On top of this peripatetic nature, Ramos had also sat where Sevillistas rarely do, namely on the bench at hated rivals Betis for the season 2001/02, before moving on to Espanyol. Indeed, after his first six months in office, Del Nido decided to sack Ramos, then pulled back from the decision when the results suddenly improved. By the end of that campaign they were UEFA champions, having slaughtered a Steve McClaren led Middlesborough in the final.
Ramos was earning less than any other top-flight manager at the time, and yet when he came to re-negotiate his contract with Del Nido, he described the offer as 'insulting'. His agent managed to extract a few more euros out of the president but Ramos never forgot. He'd also not forgotten the fact that when he signed his first contract with Sevilla he was counting on his surname-sake Sergio Ramos to lead his revolution, but Del Nido cashed in and sold him to Real Madrid, claiming that in doing so he was saving the club from bankruptcy.
Then came Ramos' clashes with Monchi, a man more interested in staying matey with Del Nido than in listening to the proposals of his manager. Monchi brought in a succession of players in whom Ramos had no interest - with echoes of the Chelsea saga over in London. Del Nido seemed to approve of Monchi's dealings, as though they were somehow proof of the fact that Ramos could never be in total control, that he shouldn't get too big for his boots, that he should remember who was boss - despite the good times.
Now, of course, Del Nido is maintaining a respectful sort of silence over his opinion regarding Ramos' departure, although it's clear he's seething. He has promoted the trusted Manolo Jimenez to the hot seat (Jimenez was in charge of the youth team) and made noises to the effect that the king is dead, long live the king. The problem with that is that everyone knows he intends to sign Racing Santander's Marcelino at the end of the season. Perhaps he should sign Martin Jol instead to really lend a thumping ending to the soap opera.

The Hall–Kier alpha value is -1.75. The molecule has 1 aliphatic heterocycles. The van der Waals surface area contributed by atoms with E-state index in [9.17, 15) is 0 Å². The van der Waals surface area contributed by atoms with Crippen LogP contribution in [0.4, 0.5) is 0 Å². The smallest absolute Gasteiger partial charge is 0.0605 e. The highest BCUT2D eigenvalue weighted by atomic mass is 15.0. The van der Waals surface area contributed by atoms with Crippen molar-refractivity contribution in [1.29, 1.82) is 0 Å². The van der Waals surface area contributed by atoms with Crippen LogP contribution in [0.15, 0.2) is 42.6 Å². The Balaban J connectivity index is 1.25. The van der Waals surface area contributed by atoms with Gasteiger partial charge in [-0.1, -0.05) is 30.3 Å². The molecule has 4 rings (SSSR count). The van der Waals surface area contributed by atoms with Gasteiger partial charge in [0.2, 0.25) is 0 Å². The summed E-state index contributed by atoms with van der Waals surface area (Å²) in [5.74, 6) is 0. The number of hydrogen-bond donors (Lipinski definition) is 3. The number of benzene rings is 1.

Sevilla seemed fairly unaffected by all the fuss, beating Valencia 3-0 in convincing fashion for their first game in the post-Ramos era, whilst their former boss sat in the stands in London and watched his side succumb 1-2 to Blackburn. Then again, any thoughts that he might have made a mistake must be smoothed over somewhat by the thought that he stands to earn a cool 6 million euros per annum, making him the second-best paid manager in the world.
It's a long way from the quiet guy who took over in 2005, on a salary of 350,000 euros - a cool take-home for most of us of course, but fairly piddly for a manager of a top club. When Ramos told the press that money had nothing to do with his move (stating 'ambition' as his primary motive), heads nodded dutifully. Then again who would turn down such an offer, especially given the fact that despite the glory years, all was not well at Sevilla, and Del Nido knew it?
Ramos had shaken his president's hand in the summer and pledged to see out his contract which expired in June 2008, but the original approach from Tottenham had already done irreparable damage. Add to that the turmoil over the summer with the Dani Alves saga, and it was clear that if an escape hatch presented itself, the manager might jump. Alves, of course, has battened down the hatches and is playing as well as ever, but it's clear that he too hates Del Nido for not allowing him to leave for Chelsea in the summer. Speculation is already rife in Spain that he might follow Ramos to Spurs - great news for the London club, but a strange destination for a player who could take his pick of Europe's top clubs were he contractually a free man.
Then again, if the BBC had got to me last Friday night before I was chalking my cue, I'm not sure that I would have given out the reassuring message that the Spurs fans would have been wanting to hear. Ramos' record before Sevilla was distinctly fair to middling, and even at the Pizjuan his reputation was founded on his exhilarating commitment to attacking football, not on the defensive strategies that the English team so sorely need at this present moment.
Spurs' president, in his obsessive quest for Ramos and his desire to humiliate Jol, has overlooked the fact that in his squad there is no Daniel Alves, upon whom much of the Ramos' tactical approach was based. And if I were Paul Robinson, I would be looking nervously over my shoulder at the fact that in Andreas Palop, Sevilla have a trusted goalkeeper who might fancy a pay-rise over in London too. And if Spurs continue to fail to score goals, Ramos could always bring Freddie Kanouté back. Now that would be a turn-up for the books.